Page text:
It has been a while since I last posted on the blog, and I have to excuse my absence with a research spree into the growing belief among economists that most of the developed world is close to the levelling of growth potential. This fascinating topic has by now a plethora of facets, with various opinions being debated in both social and academic circles. I found the discussions on energy and decentralization some of the most fascinating ones, since they are so closely connected to what I am working. Nonetheless, I will address one thing at the time.

To set the scene, the developed world is changing from within. The current economic model, which enjoys a widespread acceptance is capitalism (or liberalized market economy). What happens when this market functioning model is reaches the limit of productivity growth? It then enters a lethargic state of stagnation, or even decline. Its spill overs are increasingly turning into the breeding ground for a business models based on collaborative commons (shared economy). It is often argued that the communication revolution and subsequent changes of energy regimes serve at the onset of a powerful configuration which is gradually eroding the supremacy of capitalism, challenging its status-quo.

As for every system reshuffle the social engine is the force behind the shift. In this case, the emergence of a well educated generation of conscious individuals with a strong moral compass, which promotes the implementation of climate change mitigation options and is an early adopter of technological innovation, has the potential to set off a paradigm shift for the way society participates in the economy. This social force is generically called ‘the millennials’ (also denominated ‘generation Y’).

Millennials are the most educated generation to date and although education is no substitute for wisdom, millennials are critical and curious about the products and services they purchase. The wide range of diversity among millennials means that they access almost equally diverse consumer goods and services. They are less sensitive to price (as their previous generation) but claim a higher ethical standard for their investments.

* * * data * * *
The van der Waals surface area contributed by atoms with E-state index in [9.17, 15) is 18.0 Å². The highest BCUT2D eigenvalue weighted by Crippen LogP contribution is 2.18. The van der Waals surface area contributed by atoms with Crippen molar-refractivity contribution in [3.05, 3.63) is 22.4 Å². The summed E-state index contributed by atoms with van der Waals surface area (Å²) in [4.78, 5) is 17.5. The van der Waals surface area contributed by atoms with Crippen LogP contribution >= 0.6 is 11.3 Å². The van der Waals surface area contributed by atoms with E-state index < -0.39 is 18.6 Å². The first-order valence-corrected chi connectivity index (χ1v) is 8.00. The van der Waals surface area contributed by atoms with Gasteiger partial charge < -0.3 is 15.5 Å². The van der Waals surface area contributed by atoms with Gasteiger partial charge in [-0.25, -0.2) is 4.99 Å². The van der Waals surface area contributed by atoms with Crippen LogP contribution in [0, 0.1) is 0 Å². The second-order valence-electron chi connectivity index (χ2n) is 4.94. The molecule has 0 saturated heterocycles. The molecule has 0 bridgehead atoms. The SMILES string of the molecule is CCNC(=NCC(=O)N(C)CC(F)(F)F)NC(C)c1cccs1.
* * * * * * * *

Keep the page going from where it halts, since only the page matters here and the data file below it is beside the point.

Millennials need to be passionate about the work they do, and recruiters have seen an increased propensity of young professionals to opt for jobs in circular economy, recycling, renewable energy and smart technologies. Perhaps these jobs being less pervasive as conventional ones acts as a psychological ‘mush have’, which is why competition for engineers in the renewable energy sector is increasingly higher.

Millennials value transparency, which means that environmental wrong doing, such as emission and legislative frauds, are treated with anguish today and may very well be a death blow argument tomorrow.

Millennials are selective. They are interconnected and have access to pre-screened information channels. That is, marketing campaigns recurrently incorporate a social media dimension and Netflix has become yesterday’s television.

Millennials are political at need but not fanatic. The few instances when millennials have passionately contributed to poles representation have been the instances when their values were at stake.

Having millennials behind the steering wheel to foster system decentralization by building on the spill overs of capitalism by means of the internet-of-things platform has the potential to turn the emerging and niche applications of collaborative commons business models into ubiquitous success stories.

There are various thresholds that millennials need to cross over in order to be taken serious. I believe that the issue of timing and time is of the essence now. Does the momentum of the environmental movement provide enough thrust for them to take off, and if so how long will it take until their impact is significant as to structurally alter incumbent economic models?


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